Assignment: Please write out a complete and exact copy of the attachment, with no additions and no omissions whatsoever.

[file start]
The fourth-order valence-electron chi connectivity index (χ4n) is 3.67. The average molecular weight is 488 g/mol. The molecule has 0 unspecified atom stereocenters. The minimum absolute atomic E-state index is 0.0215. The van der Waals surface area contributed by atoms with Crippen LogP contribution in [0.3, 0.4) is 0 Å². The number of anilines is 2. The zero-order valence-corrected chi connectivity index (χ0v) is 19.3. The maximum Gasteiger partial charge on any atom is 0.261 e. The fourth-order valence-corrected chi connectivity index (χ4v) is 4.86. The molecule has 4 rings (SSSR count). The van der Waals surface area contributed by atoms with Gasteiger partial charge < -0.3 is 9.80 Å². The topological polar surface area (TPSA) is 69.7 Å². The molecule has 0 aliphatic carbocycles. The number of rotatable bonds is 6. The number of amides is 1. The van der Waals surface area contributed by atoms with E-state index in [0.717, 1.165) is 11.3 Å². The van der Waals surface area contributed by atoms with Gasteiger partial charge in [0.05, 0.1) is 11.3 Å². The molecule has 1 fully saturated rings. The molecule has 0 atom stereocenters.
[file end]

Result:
The fourth-order valence-electron chi connectivity index (χ4n) is 3.67. The average molecular weight is 488 g/mol. The molecule has 0 unspecified atom stereocenters. The minimum absolute atomic E-state index is 0.0215. The van der Waals surface area contributed by atoms with Crippen LogP contribution in [0.3, 0.4) is 0 Å². The number of anilines is 2. The zero-order valence-corrected chi connectivity index (χ0v) is 19.3. The maximum Gasteiger partial charge on any atom is 0.261 e. The fourth-order valence-corrected chi connectivity index (χ4v) is 4.86. The molecule has 4 rings (SSSR count). The van der Waals surface area contributed by atoms with Gasteiger partial charge < -0.3 is 9.80 Å². The topological polar surface area (TPSA) is 69.7 Å². The molecule has 0 aliphatic carbocycles. The number of rotatable bonds is 6. The number of amides is 1. The van der Waals surface area contributed by atoms with E-state index in [0.717, 1.165) is 11.3 Å². The van der Waals surface area contributed by atoms with Gasteiger partial charge in [0.05, 0.1) is 11.3 Å². The molecule has 1 fully saturated rings. The molecule has 0 atom stereocenters.